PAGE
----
The Covid-19 crisis has affected the treatment of other ailments. Due to the growing fears, less patients are coming to OPD follow-ups. In case patients need medical intervention promptly, hospital authorities have to wait for Covid reports. Some interventions like emergency surgeries, cardiac catheterizations, emergency deliveries, dialysis, urological procedures as well as close contact diagnostic procedures now depend on the results of Polymerase Chain Reaction (PCR) tests.

“Also, if the report of the admitted patient comes positive in the hospital wards, the risk of contracting Covid-19 from the infected patient escalates and this adds to the treatment of other patients awaiting emergency procedures also,” Dr Singh informs.

Facing uphill challenges, healthcare institutions are doing their best to provide medical services to Covid-19 patients. According to Dr Singh, Norvic has been providing all medical, surgical, gynecological and intensive care services to patients diagnosed with Covid-19. Likewise, Grande International Hospital has been providing ward and isolation care, and ICU treatment for Covid-19 patients. “We also provide ventilator care to patients who are in a critical condition,” Dr Pandey informs.

For ensuring the safety of patients and other people, the hospitals have devised flowcharts with a clear set of instructions which has proven instrumental in providing services during these distressful times. No staff with symptoms is allowed to work. Such staff are either quarantined at home or treated in the hospitals, the expense of which is totally borne by the hospital themselves.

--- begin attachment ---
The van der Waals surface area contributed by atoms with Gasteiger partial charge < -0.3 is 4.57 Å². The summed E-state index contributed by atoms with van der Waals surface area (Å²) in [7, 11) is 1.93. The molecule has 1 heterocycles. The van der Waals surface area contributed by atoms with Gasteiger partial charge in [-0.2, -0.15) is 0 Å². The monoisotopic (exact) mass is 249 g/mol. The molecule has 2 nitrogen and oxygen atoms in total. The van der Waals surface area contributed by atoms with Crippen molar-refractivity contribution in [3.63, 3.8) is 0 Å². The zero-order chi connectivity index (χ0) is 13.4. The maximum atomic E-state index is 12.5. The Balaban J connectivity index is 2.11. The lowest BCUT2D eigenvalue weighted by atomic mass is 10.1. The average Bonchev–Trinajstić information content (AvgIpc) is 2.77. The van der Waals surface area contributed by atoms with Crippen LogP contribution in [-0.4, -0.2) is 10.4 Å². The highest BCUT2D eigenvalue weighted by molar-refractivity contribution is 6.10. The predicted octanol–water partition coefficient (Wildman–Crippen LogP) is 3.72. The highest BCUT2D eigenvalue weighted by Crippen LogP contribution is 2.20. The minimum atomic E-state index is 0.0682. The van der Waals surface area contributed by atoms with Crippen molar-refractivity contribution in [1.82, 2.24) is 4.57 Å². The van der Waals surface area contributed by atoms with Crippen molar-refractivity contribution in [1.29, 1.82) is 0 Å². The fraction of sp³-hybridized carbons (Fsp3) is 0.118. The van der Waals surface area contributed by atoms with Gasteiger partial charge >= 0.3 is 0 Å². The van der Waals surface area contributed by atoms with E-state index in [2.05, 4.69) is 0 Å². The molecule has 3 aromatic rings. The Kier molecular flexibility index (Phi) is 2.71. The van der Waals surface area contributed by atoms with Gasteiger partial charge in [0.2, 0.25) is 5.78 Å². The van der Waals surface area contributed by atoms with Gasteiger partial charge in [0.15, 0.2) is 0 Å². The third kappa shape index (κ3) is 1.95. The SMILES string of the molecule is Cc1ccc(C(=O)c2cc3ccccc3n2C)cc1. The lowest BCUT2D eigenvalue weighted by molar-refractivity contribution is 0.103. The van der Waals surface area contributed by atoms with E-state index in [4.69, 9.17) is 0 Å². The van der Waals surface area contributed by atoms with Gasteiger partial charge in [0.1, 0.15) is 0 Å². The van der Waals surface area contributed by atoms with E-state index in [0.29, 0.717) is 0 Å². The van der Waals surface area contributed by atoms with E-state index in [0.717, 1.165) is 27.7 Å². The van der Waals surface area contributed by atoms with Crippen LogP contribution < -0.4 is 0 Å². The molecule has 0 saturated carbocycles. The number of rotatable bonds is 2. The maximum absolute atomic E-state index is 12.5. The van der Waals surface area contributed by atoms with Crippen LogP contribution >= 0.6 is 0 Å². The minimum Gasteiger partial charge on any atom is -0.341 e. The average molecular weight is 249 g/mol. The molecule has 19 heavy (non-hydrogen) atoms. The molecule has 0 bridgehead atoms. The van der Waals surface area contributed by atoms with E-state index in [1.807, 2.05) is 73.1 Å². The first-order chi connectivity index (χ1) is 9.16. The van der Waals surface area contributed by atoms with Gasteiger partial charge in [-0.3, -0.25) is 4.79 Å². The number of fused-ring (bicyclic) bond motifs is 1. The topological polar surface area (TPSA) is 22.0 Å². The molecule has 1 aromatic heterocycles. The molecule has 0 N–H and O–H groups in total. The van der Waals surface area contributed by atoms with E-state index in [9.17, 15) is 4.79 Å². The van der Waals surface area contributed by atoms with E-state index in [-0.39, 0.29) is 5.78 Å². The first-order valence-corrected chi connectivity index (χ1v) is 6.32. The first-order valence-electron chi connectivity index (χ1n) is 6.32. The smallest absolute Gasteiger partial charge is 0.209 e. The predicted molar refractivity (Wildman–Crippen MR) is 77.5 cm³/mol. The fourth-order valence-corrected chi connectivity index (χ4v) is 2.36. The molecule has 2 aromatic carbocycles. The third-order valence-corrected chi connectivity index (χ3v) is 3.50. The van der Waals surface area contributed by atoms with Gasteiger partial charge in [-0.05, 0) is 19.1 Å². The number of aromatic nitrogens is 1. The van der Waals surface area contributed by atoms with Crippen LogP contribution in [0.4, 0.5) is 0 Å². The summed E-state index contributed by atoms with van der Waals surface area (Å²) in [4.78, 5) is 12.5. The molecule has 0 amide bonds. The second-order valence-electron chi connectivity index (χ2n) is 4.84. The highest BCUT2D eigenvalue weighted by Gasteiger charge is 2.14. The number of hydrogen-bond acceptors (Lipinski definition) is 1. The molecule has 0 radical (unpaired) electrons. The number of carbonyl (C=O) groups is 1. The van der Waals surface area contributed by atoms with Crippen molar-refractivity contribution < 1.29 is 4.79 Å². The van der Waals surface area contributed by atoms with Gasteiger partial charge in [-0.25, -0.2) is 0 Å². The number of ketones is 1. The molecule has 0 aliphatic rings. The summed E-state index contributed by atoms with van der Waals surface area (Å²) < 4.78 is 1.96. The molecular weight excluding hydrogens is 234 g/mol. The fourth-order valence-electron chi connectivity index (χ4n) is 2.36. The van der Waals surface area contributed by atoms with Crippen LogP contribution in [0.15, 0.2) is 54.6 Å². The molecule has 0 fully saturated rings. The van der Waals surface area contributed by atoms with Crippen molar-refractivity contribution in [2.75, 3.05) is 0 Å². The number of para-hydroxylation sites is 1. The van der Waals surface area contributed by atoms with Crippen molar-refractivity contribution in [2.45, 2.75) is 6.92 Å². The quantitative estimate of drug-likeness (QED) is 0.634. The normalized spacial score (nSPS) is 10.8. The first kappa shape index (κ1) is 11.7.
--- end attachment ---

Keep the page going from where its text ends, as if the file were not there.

Nevertheless, operators and top officials of private healthcare institutions say that the government has not paid attention to resolve the problems they’ve faced at a time when their role has become more important than ever. “So far the government has not provided support of any form to private hospitals and sadly, has not even made an effort to do so,” mentions Dr Rana.

“The private healthcare institutions are also big contributors to the public health. Their services of hospitals like Norvic are known for prompt responses, efficiency, and satisfaction to the patients. We are also fighting with the pandemic in an attempt to help the government in every way possible to achieve a higher degree of public healthcare,” Dr Singh opines.

Absence of private sector friendly Covid-19 management guidelines, lack of facilities, equipment and workforce are some of the major obstructions for private healthcare institutions to ensure that they provide services without obstructions. The government is yet to take any concrete steps in providing support to private healthcare institutions in these key areas, stakeholders say. “The government should do a round table discussion with the private hospitals and build a consensus. PCR testing need to be made easy and our problems should be identified and addressed so that we face less hurdles in providing services,” says Singh.